House GOP bill would cut FAA's budget 5 percent
WASHINGTON (AP) — House Republicans plan to attach a 5 percent cut in the Federal Aviation Administration's budget to legislation necessary to prevent another shutdown of the agency, according to a GOP summary of the bill provided to lobbyists.
It was unclear if Senate Democrats would balk at the reduction. The summary says the cut from this year's FAA budget is in line with the bipartisan deficit reduction bill recently signed into law and a White House budget directive to agencies last month.
The plan drew a swift objection from the head of the trade association that represents U.S. airports. One program facing a cut awards construction and safety grants to airports.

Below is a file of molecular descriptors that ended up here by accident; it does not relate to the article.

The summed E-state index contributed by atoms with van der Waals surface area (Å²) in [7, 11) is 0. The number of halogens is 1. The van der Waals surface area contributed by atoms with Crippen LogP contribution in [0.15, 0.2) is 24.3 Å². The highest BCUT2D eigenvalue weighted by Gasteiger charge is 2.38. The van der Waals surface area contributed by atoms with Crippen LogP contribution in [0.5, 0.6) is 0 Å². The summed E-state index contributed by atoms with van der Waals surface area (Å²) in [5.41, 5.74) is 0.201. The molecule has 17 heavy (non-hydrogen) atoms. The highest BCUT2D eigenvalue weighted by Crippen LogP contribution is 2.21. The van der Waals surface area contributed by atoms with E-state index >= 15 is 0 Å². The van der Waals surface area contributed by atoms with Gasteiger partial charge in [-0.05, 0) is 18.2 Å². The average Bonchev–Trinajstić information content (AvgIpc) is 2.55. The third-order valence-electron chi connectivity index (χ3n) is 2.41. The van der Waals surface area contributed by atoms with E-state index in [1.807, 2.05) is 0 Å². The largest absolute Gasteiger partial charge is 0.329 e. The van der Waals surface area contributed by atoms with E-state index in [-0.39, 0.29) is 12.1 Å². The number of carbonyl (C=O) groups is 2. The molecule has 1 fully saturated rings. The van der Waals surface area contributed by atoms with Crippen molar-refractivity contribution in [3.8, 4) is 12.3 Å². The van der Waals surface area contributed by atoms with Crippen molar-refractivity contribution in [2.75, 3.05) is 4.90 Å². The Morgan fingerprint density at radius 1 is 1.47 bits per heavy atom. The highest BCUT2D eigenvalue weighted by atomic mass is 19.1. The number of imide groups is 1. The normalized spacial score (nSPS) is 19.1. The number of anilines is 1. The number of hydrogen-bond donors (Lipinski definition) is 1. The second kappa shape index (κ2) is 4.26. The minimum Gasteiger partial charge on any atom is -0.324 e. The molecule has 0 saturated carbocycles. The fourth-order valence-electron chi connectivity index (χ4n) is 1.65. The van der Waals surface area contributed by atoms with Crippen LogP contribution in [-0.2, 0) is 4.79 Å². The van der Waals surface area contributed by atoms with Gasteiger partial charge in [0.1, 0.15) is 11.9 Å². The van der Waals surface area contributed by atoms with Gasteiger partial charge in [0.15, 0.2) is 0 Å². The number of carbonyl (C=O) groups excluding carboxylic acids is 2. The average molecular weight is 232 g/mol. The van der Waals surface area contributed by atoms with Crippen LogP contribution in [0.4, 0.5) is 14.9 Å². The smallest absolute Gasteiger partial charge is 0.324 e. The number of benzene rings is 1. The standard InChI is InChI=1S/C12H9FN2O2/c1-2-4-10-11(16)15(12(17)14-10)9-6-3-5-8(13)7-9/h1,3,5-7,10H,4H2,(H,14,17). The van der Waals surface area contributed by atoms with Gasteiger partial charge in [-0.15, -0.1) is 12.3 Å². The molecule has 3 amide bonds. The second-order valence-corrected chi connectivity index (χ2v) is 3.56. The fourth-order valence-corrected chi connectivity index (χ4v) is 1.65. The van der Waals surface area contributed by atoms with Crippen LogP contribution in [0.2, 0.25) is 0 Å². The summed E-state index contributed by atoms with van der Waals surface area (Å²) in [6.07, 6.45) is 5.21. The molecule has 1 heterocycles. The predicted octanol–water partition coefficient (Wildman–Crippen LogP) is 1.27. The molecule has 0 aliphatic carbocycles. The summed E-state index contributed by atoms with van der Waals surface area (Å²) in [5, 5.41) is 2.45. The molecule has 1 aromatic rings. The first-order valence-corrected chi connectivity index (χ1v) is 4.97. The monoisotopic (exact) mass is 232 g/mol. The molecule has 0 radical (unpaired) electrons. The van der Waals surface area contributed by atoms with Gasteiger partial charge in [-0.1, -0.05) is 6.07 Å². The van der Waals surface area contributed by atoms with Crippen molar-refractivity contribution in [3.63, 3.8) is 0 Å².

"It simply doesn't make any sense at a time when both parties are focused on creating jobs," said Greg Principato, president of the Airports Council International-North America, in a statement.
He said the plan also raises questions about the agency's ability to pay for certain safety projects.
Rep. John Mica of Florida, chairman of the House Transportation and Infrastructure Committee, has said he would introduce a bill Friday to extend FAA's operating authority beyond Sept. 16. That would give the House and Senate only one week to resolve any differences.
The House bill would run through year's end and give back pay to nearly 4,000 employees furloughed in the FAA's partial shutdown for two weeks this summer, according to the summary.
A dispute over rural air service subsidies led to that impasse.
Since 2007, the FAA has limped along through a series of 21 short-term extensions.